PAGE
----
After months of socially distanced practices, temperature checks and mask mandates, Superintendent Joris Ray made the difficult decision to suspend fall sports due to the COVID-19 pandemic on Sept. 15.
The decision granted no exceptions to football or even contact-less sports.
“Our decision to postpone fall athletics until further notice is another unimaginable consequence of an unprecedented time,” Superintendent Ray said on Twitter. “We will do all we can to return to play SAFELY.”
For some student-athletes, the initial reaction was one of frustration, as the measures taken to condition safely would not yield opportunities to compete.
“[I felt] a lot of anger and confusion,” four-year soccer midfielder Emma Meadows (12) said. “I had prepared myself for the past three months that this might happen, but I wasn’t very prepared to be the only district in the state of Tennessee not able to return to playing.”
If they were in Superintendent Ray’s position, most athletes agree that they would have adjusted the timing of the news delivery.
“I wish, in the beginning, [the board] would just make a decision instead of pushing back the deadline of when they’re going to cancel fall sports because at that point, it was just a tease,” cross country runner Luke Nalos (12) said. “I think the decision-making and the time it took to make that decision was just a little too long.”
Many athletes and coaches anticipated a successful season but have now lost the opportunity to find out how they measure against competition.
“I know our seniors expected to make a legitimate run to the state championship, and as a coach, that is the kind of confidence you like to see in a group of players,” head football coach Reid Yarbrough said. “The work ethic and leadership of guys like Danny Gwin (12) and Jeremy Boyland (12) put us in a position to be favorites in our region, but we all know that we play in the hardest classification in the state, and nothing is guaranteed.”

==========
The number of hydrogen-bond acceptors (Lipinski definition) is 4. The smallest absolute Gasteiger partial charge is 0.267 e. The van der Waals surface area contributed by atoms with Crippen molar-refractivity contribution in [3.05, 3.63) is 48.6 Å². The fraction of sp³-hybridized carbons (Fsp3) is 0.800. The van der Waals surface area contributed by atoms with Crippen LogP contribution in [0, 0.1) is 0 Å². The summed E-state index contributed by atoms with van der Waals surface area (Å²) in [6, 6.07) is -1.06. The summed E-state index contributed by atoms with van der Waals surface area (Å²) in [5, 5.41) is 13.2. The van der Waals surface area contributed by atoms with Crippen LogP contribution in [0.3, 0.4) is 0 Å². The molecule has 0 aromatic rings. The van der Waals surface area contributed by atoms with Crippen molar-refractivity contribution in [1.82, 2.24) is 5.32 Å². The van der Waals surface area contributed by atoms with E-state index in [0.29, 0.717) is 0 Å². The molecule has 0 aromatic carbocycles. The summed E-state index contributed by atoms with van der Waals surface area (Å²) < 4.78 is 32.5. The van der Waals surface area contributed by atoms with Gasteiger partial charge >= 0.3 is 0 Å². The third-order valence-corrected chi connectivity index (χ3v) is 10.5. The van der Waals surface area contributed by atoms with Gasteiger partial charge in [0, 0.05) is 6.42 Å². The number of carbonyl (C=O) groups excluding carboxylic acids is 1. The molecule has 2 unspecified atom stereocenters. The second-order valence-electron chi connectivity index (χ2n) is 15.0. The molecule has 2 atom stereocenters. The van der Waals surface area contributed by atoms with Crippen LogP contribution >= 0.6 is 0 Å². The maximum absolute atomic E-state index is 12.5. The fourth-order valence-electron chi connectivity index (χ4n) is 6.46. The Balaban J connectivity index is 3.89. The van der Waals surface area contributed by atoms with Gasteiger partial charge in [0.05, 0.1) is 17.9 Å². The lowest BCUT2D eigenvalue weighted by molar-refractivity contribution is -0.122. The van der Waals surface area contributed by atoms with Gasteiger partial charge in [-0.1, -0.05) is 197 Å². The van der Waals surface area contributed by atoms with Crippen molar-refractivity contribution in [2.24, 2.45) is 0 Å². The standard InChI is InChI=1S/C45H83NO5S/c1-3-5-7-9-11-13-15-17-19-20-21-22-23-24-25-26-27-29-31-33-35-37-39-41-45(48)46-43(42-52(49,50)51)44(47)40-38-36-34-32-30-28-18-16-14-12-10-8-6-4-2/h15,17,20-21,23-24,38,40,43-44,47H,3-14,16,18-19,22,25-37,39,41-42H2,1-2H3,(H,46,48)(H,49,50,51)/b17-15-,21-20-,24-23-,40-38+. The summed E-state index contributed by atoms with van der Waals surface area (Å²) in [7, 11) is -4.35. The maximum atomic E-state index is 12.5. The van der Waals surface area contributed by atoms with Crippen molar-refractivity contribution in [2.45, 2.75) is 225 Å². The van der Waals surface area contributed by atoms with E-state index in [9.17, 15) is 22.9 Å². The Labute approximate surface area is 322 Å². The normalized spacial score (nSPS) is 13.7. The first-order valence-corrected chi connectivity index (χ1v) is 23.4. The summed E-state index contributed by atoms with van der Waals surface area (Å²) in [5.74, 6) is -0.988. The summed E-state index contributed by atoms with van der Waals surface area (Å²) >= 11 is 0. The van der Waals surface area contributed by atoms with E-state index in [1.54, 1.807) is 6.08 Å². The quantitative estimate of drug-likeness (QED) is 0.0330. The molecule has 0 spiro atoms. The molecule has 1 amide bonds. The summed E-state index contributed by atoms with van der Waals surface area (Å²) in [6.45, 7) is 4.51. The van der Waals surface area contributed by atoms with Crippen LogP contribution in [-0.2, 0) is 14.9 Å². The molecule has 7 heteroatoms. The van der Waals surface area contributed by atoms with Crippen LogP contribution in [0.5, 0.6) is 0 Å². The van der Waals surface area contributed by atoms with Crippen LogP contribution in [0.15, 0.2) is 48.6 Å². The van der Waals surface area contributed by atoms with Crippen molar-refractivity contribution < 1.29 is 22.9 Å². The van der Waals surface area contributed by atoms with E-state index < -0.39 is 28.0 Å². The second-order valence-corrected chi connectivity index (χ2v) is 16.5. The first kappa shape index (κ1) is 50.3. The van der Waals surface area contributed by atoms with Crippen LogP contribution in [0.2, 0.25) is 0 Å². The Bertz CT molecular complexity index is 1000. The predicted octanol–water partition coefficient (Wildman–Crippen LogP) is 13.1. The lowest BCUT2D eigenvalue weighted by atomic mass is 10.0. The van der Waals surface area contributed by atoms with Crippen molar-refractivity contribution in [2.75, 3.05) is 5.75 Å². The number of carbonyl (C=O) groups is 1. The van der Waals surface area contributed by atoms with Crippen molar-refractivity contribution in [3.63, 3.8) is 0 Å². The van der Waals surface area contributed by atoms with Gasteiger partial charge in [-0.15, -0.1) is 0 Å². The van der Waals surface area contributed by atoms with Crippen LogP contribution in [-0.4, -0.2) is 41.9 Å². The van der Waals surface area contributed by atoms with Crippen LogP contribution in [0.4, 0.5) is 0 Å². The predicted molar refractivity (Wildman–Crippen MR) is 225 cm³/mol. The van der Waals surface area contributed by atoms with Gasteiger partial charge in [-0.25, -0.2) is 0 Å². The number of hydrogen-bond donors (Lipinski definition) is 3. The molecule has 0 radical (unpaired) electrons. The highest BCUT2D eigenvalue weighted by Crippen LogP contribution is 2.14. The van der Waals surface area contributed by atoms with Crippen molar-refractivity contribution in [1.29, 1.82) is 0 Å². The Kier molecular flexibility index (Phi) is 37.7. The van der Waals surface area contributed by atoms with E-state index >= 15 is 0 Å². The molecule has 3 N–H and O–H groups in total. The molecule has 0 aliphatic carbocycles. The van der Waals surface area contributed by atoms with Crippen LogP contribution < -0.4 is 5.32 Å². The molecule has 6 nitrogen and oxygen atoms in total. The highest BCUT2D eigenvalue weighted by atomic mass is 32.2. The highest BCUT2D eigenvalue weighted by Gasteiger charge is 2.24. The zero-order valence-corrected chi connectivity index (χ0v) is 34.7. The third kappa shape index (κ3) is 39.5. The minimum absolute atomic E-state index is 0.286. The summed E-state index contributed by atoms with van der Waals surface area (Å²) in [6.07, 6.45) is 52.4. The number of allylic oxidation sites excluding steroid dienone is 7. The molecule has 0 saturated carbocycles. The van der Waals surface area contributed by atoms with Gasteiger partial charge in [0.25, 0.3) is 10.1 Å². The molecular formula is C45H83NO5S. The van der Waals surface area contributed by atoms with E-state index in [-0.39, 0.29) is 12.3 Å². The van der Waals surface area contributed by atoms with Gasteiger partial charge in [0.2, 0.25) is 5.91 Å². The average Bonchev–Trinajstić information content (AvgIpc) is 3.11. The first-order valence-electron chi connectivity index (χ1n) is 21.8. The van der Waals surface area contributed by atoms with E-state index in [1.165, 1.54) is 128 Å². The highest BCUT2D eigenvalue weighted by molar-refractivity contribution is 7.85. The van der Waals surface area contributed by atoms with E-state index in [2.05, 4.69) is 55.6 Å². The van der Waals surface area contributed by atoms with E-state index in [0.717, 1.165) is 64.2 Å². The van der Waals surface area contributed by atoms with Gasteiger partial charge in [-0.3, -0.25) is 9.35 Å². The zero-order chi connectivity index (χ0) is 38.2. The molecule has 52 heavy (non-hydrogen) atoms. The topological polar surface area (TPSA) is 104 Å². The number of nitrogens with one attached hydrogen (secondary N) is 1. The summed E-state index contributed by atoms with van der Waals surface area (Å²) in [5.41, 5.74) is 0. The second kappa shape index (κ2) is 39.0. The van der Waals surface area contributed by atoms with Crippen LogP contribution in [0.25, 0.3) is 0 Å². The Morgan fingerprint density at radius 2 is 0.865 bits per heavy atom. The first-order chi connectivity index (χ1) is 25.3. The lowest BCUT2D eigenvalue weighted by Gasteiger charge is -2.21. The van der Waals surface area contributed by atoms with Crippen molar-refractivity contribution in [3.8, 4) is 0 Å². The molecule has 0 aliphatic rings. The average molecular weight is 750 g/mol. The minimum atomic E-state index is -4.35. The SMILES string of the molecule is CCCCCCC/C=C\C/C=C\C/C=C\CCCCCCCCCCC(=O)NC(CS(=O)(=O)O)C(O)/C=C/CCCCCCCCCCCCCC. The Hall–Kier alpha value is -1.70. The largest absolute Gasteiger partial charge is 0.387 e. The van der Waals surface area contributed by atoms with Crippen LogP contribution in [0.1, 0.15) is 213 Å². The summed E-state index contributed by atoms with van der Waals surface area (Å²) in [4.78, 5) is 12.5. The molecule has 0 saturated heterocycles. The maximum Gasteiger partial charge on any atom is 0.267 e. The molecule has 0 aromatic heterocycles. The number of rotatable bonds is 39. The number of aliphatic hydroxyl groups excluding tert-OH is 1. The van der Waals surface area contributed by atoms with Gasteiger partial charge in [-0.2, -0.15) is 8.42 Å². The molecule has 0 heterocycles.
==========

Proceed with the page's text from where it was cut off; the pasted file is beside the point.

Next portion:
The suspension of sports also means that athletes lose a full season that could be looked at by college scouts.
“I had two offers from my last season, but this season was the season to get the majority of my offers, but I don’t get that opportunity no more,” linebacker Daniel Gwin said. “Now, I’m kind of stuck.”
From a freshman point of view, while the decision does not prematurely terminate a high school career, it still weighed heavily.
“I feel like it has impacted me a lot less than the seniors and juniors who are applying for college; however, I feel as though we are all sad about the outcome,” volleyball player Hattie Miller (9) said.
Besides the obvious physical benefits derived from sports, student-athletes vouch for the positive effect playing a sport has on their mental wellbeing.
“I think the whole reason to have sports, honestly, is the mental health benefit,” Meadows said. “A lot of underprivileged students don’t get the love and the support [they need] in their homes, and I feel like sports is a really good way to manage their mental health and to teach them values of life.”
Although maintaining fitness is a focus of athletes, they continue to consider the dangers of playing amidst the conditions of COVID-19.
“Being active is part of human nature… but I mean, in this case, people are dying because of the coronavirus, so I think it’s more important to stop the spread,” Nalos said. “There are plenty of alternatives besides being in each others’ faces.”
Overall, for many athletes, the greatest loss was not the opportunity to win a championship or to wear their jersey on game days — it was the loss of a season with their teammates who they consider to be like family.
“I wanted to play with my brothers,” Gwin said. “It’s not just about me… at White Station, we have built a family and a brotherhood… I was going to dedicate the season to my brothers.”